Six monkeys named Albert were among earth’s first astronauts.
Albert I, a rhesus monkey, rode to over 63 km (39 mi) on a V2 rocket on June 11, 1948 . Albert died of suffocation during the flight.
Albert II flew one year later. He survived the V2 flight on June 14, 1949, but died on impact after a parachute failure. He has the distinction of becoming the first monkey in space, climbing to 134 km (83 mi).
Albert III made it to 35,000 feet (10.7 km) before dying when his V2 exploded on September 16, 1949.
Albert IV was the passenger on the last monkey V2 flight and died on impact on December 8, 1949 after another parachute failure. His flight reached 130.6 km. Alberts I, II, and IV were rhesus monkeys while Albert III was a cynomolgus monkey.
On April 18, 1951, Albert V flew on Aerobee an rocket and died due to parachute failure.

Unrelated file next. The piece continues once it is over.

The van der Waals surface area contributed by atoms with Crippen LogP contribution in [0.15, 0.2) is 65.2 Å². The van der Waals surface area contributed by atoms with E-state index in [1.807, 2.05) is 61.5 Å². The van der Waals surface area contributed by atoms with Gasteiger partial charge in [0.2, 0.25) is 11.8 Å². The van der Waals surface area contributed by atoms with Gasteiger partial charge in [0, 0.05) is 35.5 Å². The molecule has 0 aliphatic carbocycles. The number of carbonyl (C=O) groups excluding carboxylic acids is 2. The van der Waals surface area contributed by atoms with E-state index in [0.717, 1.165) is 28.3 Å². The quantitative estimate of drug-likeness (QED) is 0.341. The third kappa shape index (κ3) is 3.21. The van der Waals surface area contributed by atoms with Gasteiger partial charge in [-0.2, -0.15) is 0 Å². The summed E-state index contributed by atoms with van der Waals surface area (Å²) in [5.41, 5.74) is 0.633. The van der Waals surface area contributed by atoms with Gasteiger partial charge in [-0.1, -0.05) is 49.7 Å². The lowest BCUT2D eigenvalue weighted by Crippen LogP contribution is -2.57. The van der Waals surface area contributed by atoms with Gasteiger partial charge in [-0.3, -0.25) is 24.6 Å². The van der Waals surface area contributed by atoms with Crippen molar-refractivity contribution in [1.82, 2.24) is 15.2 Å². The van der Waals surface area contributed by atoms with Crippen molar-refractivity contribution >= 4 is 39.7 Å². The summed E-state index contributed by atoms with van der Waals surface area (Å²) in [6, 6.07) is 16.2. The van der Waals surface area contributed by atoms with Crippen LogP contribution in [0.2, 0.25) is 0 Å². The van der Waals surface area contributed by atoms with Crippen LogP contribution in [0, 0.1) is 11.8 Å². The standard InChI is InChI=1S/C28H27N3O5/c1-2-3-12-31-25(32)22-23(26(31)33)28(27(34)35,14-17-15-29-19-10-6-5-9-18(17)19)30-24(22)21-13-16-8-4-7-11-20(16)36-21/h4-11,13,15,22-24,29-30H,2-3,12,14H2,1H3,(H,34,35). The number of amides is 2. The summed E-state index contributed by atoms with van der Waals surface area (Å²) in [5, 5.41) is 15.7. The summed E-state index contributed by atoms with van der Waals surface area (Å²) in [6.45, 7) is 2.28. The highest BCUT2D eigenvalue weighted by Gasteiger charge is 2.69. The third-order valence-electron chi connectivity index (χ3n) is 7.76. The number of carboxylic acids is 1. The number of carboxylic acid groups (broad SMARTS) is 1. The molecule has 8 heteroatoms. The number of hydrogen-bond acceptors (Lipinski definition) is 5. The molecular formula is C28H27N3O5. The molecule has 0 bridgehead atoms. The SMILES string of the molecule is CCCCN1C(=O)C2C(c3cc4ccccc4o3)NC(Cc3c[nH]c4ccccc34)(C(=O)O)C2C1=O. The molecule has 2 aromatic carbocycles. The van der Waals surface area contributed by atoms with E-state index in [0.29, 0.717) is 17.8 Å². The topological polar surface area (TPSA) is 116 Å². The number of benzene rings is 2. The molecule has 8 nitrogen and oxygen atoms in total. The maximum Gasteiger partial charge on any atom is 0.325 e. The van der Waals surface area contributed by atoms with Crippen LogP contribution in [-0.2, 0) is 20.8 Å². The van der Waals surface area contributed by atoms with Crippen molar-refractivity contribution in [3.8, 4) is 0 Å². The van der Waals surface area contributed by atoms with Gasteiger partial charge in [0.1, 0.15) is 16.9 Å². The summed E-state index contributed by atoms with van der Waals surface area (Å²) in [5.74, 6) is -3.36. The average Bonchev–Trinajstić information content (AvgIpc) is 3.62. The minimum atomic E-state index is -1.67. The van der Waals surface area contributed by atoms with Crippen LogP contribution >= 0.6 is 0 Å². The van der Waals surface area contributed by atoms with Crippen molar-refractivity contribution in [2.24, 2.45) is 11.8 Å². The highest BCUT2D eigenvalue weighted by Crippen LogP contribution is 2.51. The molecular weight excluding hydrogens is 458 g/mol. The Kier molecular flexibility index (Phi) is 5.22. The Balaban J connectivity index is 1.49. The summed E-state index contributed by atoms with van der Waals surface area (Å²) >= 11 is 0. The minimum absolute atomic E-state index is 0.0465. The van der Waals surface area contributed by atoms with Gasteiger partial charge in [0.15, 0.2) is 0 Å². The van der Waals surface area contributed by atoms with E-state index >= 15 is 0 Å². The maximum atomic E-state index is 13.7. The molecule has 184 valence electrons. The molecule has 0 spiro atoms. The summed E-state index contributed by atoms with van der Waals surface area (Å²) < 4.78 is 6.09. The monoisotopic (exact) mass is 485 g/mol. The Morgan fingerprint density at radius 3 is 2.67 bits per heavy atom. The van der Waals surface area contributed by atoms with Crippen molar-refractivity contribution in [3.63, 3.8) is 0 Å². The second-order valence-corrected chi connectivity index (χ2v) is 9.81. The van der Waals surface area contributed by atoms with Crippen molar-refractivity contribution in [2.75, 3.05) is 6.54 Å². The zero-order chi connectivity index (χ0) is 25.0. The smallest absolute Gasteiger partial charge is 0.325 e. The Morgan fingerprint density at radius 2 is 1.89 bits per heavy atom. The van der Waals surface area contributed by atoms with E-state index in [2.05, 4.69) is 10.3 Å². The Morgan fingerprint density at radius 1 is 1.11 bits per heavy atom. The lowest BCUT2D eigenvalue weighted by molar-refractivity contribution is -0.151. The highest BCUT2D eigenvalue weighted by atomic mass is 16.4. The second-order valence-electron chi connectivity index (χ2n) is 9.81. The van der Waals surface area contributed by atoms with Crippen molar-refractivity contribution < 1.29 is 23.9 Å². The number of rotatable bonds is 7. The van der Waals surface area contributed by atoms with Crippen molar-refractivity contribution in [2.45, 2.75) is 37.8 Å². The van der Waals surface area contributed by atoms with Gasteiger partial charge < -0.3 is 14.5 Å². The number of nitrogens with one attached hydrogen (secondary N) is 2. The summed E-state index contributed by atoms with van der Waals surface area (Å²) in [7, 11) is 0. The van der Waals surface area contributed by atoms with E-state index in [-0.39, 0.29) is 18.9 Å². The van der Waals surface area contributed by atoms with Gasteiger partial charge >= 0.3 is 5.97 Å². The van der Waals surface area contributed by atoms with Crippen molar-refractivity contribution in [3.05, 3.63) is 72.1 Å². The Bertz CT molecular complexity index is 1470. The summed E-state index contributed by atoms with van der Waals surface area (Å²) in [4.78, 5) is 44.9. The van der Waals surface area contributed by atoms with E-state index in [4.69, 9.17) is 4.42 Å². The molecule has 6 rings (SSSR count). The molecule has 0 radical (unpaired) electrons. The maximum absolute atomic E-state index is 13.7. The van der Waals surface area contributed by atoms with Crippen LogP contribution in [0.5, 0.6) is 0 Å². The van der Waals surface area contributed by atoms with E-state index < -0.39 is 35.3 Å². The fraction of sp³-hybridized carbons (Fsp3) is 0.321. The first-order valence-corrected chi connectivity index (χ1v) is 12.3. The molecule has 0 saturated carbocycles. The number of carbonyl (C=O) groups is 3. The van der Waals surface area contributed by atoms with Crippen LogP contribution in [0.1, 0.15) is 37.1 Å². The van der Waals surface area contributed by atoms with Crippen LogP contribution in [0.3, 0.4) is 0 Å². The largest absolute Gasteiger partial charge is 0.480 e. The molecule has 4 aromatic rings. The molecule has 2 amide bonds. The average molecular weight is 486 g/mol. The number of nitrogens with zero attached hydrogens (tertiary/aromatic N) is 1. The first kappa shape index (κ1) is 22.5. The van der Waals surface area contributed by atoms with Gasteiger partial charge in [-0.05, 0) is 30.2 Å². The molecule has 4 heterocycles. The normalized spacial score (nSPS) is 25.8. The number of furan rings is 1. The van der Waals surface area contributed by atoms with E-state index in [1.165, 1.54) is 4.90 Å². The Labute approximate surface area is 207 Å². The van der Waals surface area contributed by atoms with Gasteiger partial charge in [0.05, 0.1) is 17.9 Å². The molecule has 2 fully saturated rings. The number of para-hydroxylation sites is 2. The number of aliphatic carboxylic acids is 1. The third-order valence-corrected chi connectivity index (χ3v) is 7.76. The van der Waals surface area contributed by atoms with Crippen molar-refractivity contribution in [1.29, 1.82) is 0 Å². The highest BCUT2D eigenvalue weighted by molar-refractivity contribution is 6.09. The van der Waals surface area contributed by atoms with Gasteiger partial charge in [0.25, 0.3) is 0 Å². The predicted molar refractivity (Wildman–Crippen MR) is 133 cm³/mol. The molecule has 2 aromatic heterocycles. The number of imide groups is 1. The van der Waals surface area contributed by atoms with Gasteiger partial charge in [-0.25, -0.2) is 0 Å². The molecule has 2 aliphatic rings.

Albert VI (also known as Yorick, possibly in hopes of breaking the streak of bad luck), along with 11 mouse crewmates, became the first animals to survive rocket flight on September 20, 1951, although he died 2 hours after landing. Two of the mice also died after recovery; all of the deaths were thought to be related to stress from overheating in the sealed capsule in the New Mexico sun while awaiting the recovery team. Albert VI’s flight reached 70 km, so it did not qualify as spaceflight.
Categories: Accomplishments and Records, Animals, Science, Technology
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